If there’s an irony to the fact that February, Black History Month, also contains Presidents’ Day, Erica Armstrong Dunbar’s new book brings that irony into sharp relief.

Never Caught: The Washingtons’ Relentless Pursuit of Their Runaway Slave, Ona Judge (37Ink/Atria, 253 pp., **** out of four stars) is a chronicle that throws considerable shade on America’s Founding Fathers for their slaveholding hypocrisy.

In this case, we learn how our first president, George Washington, skirted Philadelphia’s anti-slavery laws during the five years he and his wife, Martha, resided there, while the nation’s eventual capitol was being built — by slave labor, largely — along the Potomac River. As Dunbar, a professor of Black American history at the University of Delaware, recounts, Washington brazenly cycled his slaves in and out of his Virginia home, Mount Vernon, to avoid Philadelphia’s time limit on slaveholding.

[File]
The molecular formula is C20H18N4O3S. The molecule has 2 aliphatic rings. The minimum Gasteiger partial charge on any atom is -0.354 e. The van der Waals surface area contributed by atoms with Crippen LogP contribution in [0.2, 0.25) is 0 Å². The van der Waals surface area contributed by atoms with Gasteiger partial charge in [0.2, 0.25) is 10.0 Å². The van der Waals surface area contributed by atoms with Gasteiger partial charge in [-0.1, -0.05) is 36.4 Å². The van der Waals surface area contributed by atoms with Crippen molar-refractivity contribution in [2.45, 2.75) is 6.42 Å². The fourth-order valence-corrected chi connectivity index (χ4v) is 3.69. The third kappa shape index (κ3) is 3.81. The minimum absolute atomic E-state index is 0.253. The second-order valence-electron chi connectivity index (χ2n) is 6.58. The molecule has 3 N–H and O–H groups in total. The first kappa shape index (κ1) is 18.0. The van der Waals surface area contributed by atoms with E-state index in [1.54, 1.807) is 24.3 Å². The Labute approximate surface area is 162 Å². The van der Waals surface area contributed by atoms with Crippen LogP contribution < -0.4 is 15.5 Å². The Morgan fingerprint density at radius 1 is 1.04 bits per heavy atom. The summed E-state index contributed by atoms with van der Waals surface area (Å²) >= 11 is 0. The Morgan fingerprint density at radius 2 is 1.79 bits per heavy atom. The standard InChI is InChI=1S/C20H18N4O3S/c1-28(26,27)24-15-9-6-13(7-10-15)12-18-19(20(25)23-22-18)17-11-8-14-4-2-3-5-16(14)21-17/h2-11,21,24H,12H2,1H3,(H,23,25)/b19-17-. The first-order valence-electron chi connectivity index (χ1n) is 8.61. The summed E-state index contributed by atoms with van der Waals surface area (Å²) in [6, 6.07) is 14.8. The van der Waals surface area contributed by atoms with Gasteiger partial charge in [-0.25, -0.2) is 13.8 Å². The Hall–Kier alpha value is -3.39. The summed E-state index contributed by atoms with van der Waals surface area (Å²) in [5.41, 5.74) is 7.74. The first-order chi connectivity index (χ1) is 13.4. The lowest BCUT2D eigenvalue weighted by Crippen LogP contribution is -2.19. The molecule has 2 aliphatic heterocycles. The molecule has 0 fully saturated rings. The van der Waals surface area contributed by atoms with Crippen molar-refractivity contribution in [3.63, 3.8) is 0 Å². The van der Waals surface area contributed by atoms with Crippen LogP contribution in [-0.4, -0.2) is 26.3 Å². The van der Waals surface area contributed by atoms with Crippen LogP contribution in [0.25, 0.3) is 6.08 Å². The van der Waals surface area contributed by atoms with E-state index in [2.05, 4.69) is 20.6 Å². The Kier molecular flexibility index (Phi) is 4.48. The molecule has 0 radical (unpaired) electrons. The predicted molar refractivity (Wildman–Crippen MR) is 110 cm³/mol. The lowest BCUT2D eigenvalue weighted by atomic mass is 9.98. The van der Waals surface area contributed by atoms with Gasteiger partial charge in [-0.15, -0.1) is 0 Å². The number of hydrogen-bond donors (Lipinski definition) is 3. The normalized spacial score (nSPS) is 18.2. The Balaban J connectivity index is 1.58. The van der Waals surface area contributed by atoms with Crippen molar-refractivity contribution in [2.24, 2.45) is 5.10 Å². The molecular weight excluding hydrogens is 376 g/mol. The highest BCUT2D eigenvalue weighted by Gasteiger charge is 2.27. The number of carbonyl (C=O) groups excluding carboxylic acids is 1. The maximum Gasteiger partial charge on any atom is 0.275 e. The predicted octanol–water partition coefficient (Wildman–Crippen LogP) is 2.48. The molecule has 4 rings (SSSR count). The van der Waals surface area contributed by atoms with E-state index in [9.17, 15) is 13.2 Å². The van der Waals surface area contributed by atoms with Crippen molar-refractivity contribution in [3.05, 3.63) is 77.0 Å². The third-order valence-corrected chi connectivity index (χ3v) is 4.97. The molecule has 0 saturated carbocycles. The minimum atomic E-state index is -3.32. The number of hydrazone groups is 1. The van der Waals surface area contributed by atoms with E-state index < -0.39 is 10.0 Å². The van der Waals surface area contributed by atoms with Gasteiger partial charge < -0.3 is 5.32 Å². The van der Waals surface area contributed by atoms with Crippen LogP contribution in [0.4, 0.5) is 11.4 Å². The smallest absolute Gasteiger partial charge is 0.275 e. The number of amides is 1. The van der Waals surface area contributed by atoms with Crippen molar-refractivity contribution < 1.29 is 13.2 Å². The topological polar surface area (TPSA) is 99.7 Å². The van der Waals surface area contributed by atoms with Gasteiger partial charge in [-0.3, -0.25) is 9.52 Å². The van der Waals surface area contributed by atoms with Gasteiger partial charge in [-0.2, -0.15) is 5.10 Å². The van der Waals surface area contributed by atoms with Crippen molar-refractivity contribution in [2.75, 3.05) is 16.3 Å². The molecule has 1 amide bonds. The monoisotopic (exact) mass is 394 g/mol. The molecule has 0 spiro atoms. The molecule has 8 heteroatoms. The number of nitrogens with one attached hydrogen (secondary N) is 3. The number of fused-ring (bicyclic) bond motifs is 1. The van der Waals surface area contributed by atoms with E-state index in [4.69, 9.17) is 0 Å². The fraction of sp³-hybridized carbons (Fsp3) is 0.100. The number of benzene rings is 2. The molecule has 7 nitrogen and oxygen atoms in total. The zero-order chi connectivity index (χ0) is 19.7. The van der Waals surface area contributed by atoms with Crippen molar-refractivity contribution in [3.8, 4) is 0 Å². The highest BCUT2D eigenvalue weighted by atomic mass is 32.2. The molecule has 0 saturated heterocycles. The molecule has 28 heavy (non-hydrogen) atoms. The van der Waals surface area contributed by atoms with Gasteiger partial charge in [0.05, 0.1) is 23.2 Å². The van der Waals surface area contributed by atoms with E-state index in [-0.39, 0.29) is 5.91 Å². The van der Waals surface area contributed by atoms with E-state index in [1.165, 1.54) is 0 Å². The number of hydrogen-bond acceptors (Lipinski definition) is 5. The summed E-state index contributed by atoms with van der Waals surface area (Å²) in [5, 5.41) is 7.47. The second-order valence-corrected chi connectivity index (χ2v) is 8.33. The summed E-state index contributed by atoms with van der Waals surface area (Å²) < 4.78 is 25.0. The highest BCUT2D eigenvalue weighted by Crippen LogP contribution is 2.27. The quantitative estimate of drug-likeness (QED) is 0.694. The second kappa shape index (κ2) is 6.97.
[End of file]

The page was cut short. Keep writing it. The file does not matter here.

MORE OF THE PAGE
But this legal issue is hardly the book’s subject. Instead, the human drama of one particular slave, Ona Judge, a Mount Vernon-born mulatto woman who became Martha Washington’s prized servant, takes center stage. For in her life away from the Southern locus of slavery, Ona Judge breathed the freer air of the Northern states, and in 1796 she famously stole away from the Washingtons, dying free at last in New Hampshire, outliving her owners by nearly a half century.

For the complete story, visit USAToday.com/Life/Books.

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